July 11, 2020
The Guinness World Records lauded the survey for placing camera traps in 26,838 locations across 141 sites, surveying an effective area of 121,337 square km
The All India Tiger Estimation, done quadrennially, is steered by the National Tiger Conservation Authority and implemented by State Forest Departments and partners
Protected wildlife areas in India rose from 692 in 2014 to 860 in 2019, while “community reserves” grew from 43 in 2014, to more than 100 currently
Additionally, in June 2020, the Gujarat Forest Department recorded 674 Asiatic lions in the region, marking a 29% increase in the population since 2015
The fourth cycle of the All India Tiger Estimation 2018 has entered the Guinness World Records for being the world’s largest camera trap wildlife survey. The results of the estimation were declared to the nation on International Tiger Day (July 29) 2019 by Prime Minister Narendra Modi.
The citation at the Guinness World Record website lauded the survey for placing camera traps in 26,838 locations across 141 different sites, surveying an effective area of 121,337 square kilometres. In addition, extensive foot surveys were conducted, taking the total forest area studied to an estimated 381,200 square kilometres.
The All India Tiger Estimation done quadrennially is steered by the National Tiger Conservation Authority with technical backstopping from the Wildlife Institute of India and implemented by State Forest Departments and partners. The Government of India has undertaken initiatives such as Project Tiger to check the dwindling tiger population across the country. This project is sponsored by the Ministry of Environment, Forest and Climate Change, and covers around 47 tiger reserves in more than 17 regions.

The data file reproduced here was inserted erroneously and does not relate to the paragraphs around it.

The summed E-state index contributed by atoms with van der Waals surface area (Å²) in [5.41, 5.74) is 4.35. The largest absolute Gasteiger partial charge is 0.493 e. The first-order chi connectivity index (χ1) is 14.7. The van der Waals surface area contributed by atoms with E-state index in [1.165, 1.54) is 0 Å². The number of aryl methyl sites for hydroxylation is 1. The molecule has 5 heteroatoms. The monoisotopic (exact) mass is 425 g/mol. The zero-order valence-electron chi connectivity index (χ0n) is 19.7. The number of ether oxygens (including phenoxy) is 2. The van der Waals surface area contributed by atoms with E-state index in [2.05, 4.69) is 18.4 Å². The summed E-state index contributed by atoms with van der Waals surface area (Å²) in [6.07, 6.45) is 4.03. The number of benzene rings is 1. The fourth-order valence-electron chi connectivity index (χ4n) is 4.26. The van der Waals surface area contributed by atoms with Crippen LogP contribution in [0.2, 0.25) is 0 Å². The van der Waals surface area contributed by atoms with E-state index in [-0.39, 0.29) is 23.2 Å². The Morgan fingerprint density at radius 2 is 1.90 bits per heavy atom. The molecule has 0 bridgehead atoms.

The estimation showed a 110 per cent jump in the nation’s tiger population to 2,967 in 2018, from 1411 in 2006. With this feat, India has achieved its commitment to the St Petersburg Declaration, of doubling the tiger population much in advance to the 2022 deadline.
This was achieved with concerted efforts to preserve the nation’s wildlife riches by balancing conservation with human development. As a result, while in 2014 there were 692 protected wildlife areas, in 2019 that rose to 860. Simultaneously, the number of “community reserves” has also grown from 43 in 2014, to more than 100 currently.
The positive effects of this have been seen with other big cats as well. In June this year, the Gujarat Forest Department recorded a total of 674 Asiatic lions in the region, marking a 29 per cent increase in the population since its 2015 count. The distribution of the lions within the Saurashtra region has also increased by 36 per cent to 30,000 square kilometres. These spikes in big cat populations will help preserve India’s wildlife ecosystem, besides boosting tourism.